Soon after the end of World War I, the German artist Käthe Kollwitz began working on a cycle of seven woodcuts called War. At the time, Kollwitz was known for her intense black-and-white paintings and prints, foreshadowing her stark later work. Working in woodcuts inspired her to radical simplification, returning to prints over and over again until they were stripped to bare parts. It’s this principle—radical reduction—that motivates Strife of Permanence, the first LP from RES, the project of artist and composer Robert Stokowy. Like Kollwitz’ turn from etching to woodcuts, Strife of Permanence introduces a new approach for Robert’s sound work, applying concepts inspired by sound art with the piercing volume and distortion of doom metal; its raw sonic explorations have a force comparable to the bold strokes of Kollwitz’ woodcuts. Drawing from a host of writers, artists and musicians, Strife of Permanence produces immense, forceful structures of dark sound matter that explore the ability of sound to create its own visual accompaniment.
Robert was born & raised in Köln, Germany, and lives in Chicago. “I’ve been working with rough sounds all my life,” he says. “Strife of Permanence is different in that I have never worked with material this dense, this radical and loud.” The album extends from his previous interdisciplinary artistic practices, which span printmaking, collage, drawing, photography, writing, performance and installations, reflecting his interests in radical reduction and translating sensory experiences from one sense to another. Robert has exhibited and performed in Germany, Japan, Russia, South Korea, the United Kingdom and the United States; his work in sound includes site-specific installations and longform compositions up to several hours in duration. Strife of Permanence responds to these practices through a radical change in medium, exploring how to create a sense of spatiality within the constraints of vinyl.
Robert assembled the music through patient, painstaking sessions, layering chords atop feedback and sine waves from transducers mounted onto his guitar, creating a massive sound through layers of small sounds. “I narrow it down and stack it back up,” he says. “Sometimes recording sessions for a single composition can take hours; I’ll actively dial in the frequencies for about five minutes and listen for a specific sound structure that I had in mind for the rest of the time. The guitar becomes a resonant object.” His process recalls composer Alvin Lucier, his execution Phill Niblock or a stretched-out Darkthrone. The album casts a wide net of literary, artistic and musical inspirations: Eliane Radigue, Warren Ellis, and Mantar; Agnes Martin, Kollwitz and Caravaggio; Georg Trakl and Carson McCullers—fitting given Robert’s quietly multivalent body of work. Robert also uses personal photographs of worn or damaged surfaces as building blocks, taking the relationships between their lines, gradients, textures, colors and other characteristics as visual representations of sound. “When I think about sound and ideas of sound, be they riffs or structures or compositions or abstract ideas, they very quickly take visual form,” he says. “It’s a non-verbalized visual process that correlates with my sonic idea.”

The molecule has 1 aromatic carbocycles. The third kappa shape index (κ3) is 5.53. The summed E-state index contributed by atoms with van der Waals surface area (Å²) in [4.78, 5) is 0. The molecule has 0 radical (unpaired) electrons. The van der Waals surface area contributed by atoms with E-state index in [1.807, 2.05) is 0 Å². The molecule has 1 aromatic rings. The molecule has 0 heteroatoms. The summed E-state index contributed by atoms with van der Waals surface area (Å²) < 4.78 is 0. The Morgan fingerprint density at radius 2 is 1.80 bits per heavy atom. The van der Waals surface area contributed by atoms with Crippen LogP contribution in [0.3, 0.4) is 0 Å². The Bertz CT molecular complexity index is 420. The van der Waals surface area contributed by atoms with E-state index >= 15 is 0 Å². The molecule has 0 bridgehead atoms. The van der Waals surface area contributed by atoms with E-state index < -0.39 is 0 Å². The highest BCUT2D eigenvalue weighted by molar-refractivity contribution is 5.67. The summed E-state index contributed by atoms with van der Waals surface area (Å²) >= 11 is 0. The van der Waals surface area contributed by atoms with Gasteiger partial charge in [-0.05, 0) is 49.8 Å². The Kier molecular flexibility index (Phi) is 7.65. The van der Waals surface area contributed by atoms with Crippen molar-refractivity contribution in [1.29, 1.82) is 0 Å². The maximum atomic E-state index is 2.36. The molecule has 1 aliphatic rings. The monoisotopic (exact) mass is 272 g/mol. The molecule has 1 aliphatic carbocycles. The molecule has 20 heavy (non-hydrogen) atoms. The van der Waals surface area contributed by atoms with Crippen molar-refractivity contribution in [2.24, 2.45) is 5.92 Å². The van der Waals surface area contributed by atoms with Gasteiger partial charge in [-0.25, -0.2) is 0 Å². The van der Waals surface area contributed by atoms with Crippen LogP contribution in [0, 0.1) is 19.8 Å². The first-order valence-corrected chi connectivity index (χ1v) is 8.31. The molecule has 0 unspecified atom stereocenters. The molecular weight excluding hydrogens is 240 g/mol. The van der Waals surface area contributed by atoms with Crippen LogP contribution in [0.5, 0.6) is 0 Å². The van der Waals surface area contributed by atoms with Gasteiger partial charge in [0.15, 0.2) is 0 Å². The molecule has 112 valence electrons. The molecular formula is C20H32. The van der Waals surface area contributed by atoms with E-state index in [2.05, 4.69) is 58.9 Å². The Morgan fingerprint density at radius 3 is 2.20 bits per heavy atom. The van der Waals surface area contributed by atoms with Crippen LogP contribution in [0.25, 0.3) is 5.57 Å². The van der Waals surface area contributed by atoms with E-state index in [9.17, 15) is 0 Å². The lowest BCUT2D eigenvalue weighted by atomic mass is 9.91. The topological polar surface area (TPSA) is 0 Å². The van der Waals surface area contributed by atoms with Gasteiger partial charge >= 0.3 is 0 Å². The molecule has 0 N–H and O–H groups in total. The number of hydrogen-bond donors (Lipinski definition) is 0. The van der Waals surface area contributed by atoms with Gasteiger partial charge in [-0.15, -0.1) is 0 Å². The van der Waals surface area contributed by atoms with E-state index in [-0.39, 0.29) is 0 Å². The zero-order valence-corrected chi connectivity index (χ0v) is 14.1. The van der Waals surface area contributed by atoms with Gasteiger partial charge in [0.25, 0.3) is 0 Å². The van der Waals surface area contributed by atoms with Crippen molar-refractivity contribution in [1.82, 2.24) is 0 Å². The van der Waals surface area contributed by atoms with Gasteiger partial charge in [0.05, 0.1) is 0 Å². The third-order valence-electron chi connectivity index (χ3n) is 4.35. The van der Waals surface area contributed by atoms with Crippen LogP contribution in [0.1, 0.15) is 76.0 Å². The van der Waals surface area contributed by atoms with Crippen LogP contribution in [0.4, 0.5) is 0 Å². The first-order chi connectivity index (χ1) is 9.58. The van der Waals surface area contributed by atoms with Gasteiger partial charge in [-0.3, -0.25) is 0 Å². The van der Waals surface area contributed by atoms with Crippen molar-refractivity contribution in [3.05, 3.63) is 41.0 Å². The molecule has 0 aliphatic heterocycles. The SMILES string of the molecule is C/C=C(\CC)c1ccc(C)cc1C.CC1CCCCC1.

“I engage with sound as a permanent entity, to the point where it becomes almost sculptural,” Robert says. “Something that I wanted to do with this album was the aspect of creating a spatial and temporal expansion of the sound. I feel that it is this entity that morphs and transforms in time as you listen to it, but it also has this spatial quality. It’s always about sound textures, visual examples, visual ideas about how something can sound, how it feels by hearing it; or how a texture is, how a surface feels—and finding expressions for it in the sonic realm. That is the sound art influence. On the other hand, I draw a lot of inspiration from black metal, crust punk, doom, guitar drones, or Tom Waits and Frank Zappa. By linking these two components, I wanted to create a connection between two things that are dear to me—sonic art and rough, heavy musical textures.”
Strife of Permanence evokes a striking range of sounds: helicopter propellers, an amplified didgeridoo, piercing ghost feedback, like an exorcism through an amp. The album conjures towers at once rough-hewn and ornate. Strife of Permanence makes space for such contradictions: Robert applies radical reduction to shockingly dense layers of sound, embracing marked changes in his creative process while maintaining constants with his body of work. At the same time as Strife of Permanence builds sonic collisions—gradual yet overwhelming, spare yet vast—it reconstructs them, situating itself within the worlds of metal and art. It’s uncompromising and inquisitive, and charts its own course.